Sports media: Listeners staying tuned to The Score as new shows show promise
Subscribe for unlimited digital access.
Try one month for $1!
Subscribe for unlimited digital access. Try one month for $1!
You know a radio station has a stronghold in a market when it has a lead in the ratings, revamps its midday and afternoon lineup and stays in the lead one month later.
That’s what happened at 670 The Score, which shook up its midday and afternoon pairings March 14 under new leadership but increased its wintertime lead over sports-talk rival ESPN 1000 in the April ratings book.
In the key demographic of men ages 25-54, The Score finished 1.1 points ahead of ESPN 1000 weekdays from 6 a.m. to 7 p.m. in the first three months of the year, according to Nielsen (5.3 share to 4.2). From March 29 to April 25, The Score was 1.5 points ahead (5.4-3.9). The May book will be released Monday.
It begs the question why changes were needed at all. But Entercom senior vice president Jimmy deCastro, a 30-plus-year veteran of Chicago radio who took control in November of the company’s seven stations in town, and Score operations director Mitch Rosen, who has been at the station for more than 13 years, believed it was necessary to act.
Out were midday host Matt Spiegel and afternoon host Jason Goff. Dan Bernstein was moved from afternoons to middays and joined by returning Score personality Connor McKnight. Danny Parkins was moved from middays to afternoons and joined by Chicago radio veteran Dan McNeil, who’s on his third tour at the station.
“You look at Matt Spiegel and Jason Goff, these are great broadcasters, these are great people,” Rosen said. “But sometimes you look at a ballclub, like a general manager looks at his team and goes, how can I tweak it? I’m going to try to make it different or make it better.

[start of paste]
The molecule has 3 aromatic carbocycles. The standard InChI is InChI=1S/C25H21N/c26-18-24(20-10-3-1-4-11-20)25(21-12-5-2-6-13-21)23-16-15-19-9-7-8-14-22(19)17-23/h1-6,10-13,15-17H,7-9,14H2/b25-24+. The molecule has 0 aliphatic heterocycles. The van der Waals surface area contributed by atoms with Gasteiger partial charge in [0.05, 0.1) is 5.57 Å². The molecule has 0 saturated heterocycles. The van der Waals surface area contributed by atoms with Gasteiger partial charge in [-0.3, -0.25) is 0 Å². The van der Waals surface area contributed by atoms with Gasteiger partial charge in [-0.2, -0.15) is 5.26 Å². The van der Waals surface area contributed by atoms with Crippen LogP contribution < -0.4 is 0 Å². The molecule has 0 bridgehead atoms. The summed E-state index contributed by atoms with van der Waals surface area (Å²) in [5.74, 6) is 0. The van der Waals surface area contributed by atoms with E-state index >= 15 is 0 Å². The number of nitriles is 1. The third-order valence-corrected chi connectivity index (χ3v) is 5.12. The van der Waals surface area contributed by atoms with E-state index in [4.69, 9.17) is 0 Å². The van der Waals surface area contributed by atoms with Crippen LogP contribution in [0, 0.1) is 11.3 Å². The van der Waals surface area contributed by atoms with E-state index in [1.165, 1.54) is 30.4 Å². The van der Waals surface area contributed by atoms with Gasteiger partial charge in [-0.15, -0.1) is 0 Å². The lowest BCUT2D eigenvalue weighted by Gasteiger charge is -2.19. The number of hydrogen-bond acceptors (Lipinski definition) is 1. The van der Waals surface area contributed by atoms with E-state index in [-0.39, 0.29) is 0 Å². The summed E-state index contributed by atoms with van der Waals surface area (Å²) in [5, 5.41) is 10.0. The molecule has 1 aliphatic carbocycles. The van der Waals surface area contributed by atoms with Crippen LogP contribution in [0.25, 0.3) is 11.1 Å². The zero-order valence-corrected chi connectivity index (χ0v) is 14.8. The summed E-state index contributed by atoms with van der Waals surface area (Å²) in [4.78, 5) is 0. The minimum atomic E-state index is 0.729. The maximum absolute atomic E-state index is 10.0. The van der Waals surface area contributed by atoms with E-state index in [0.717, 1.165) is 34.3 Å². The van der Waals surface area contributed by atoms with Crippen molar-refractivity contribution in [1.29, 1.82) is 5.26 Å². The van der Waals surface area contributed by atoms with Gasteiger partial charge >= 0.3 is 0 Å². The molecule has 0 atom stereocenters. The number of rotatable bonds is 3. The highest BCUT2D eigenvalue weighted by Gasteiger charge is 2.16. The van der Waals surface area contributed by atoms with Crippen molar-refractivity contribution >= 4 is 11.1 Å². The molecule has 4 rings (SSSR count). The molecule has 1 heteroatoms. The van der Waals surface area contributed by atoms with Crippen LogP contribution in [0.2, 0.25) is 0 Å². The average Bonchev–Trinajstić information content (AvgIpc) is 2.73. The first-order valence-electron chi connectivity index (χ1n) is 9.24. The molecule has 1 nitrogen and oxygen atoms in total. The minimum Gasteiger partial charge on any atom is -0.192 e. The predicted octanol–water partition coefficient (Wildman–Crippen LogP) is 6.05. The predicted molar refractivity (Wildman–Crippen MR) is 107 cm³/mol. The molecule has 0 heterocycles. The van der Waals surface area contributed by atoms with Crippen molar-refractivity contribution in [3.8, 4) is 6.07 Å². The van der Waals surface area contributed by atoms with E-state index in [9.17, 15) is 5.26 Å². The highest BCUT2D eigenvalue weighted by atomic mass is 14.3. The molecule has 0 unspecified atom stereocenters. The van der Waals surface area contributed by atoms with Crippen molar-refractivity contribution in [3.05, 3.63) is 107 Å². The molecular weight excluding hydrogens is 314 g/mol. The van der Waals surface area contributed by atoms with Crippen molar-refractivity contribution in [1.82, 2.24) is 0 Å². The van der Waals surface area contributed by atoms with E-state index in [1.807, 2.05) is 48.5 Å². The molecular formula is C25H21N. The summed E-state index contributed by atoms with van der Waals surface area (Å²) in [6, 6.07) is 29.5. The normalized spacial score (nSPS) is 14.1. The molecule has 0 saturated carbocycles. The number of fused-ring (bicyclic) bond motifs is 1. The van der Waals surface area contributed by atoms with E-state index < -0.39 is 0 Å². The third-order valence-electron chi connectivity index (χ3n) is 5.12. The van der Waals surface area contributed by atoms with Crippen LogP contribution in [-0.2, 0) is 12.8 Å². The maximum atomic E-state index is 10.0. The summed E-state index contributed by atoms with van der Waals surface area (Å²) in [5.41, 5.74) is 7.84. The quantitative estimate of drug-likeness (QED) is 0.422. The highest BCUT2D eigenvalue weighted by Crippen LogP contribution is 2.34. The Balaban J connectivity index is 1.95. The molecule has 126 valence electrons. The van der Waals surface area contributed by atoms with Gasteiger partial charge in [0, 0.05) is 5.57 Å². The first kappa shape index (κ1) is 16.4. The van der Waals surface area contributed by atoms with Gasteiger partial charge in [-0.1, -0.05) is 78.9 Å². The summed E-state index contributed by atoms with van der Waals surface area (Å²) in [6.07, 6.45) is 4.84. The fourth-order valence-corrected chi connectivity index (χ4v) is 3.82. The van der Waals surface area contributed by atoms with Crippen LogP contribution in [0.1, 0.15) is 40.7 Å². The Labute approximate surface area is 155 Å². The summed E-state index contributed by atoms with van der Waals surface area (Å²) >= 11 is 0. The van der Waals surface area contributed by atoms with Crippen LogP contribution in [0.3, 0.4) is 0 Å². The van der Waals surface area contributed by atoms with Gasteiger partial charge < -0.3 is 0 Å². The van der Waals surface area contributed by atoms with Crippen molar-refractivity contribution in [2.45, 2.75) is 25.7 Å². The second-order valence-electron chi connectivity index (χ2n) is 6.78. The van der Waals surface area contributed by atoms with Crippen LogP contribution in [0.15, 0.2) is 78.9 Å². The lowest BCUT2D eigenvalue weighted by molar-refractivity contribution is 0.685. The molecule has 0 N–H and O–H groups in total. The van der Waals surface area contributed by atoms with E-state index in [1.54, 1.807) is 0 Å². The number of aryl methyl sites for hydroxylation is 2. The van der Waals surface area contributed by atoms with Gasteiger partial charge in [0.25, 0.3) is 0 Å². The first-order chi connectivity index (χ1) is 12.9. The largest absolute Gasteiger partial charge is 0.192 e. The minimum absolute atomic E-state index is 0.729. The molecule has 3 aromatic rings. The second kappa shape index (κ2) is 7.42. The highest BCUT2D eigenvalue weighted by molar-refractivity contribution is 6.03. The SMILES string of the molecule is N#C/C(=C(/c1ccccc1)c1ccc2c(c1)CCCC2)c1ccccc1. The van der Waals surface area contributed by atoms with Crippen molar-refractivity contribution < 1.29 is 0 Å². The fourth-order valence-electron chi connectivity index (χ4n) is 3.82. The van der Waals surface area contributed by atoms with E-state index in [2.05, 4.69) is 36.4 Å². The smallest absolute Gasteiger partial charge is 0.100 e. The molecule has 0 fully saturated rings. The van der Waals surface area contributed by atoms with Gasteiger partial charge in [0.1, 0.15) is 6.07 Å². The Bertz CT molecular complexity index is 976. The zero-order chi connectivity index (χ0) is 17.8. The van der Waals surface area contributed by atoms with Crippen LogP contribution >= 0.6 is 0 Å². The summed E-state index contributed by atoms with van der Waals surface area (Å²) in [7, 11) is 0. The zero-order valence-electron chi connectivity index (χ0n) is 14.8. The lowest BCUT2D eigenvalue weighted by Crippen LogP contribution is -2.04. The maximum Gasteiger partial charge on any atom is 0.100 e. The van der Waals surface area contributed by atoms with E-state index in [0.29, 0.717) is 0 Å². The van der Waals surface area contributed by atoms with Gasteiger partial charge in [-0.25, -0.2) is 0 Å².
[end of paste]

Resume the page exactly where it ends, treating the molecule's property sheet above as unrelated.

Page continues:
“These people did nothing wrong. This was just a time that change took place. It was a time Jimmy and I thought was best to do it. And the results we’ve seen have been fantastic. Data backs up that our listeners like our station. They’re listening to our station more than any other sports station in the market.”
There has been speculation that the Bernstein-Goff show had strayed too far from sports talk and spent too much time on social issues. But that was some of the best radio on the station. For example, the pair aired a one-hour, commercial-free examination of the USA Gymnastics scandal featuring reporters who were covering the story.
Nevertheless, The Score has created such a following in 26 years that it will be inducted into the Chicagoland Sports Hall of Fame on Oct. 3. And the changes deCastro and Rosen implemented show promise.
Bernstein, who has been at the station since 1995, has ditched his trademark abrasiveness from his time with Score original Terry Boers. With McKnight, who won the station’s “Score Search” contest for an on-air job in 2009, Bernstein is much more affable.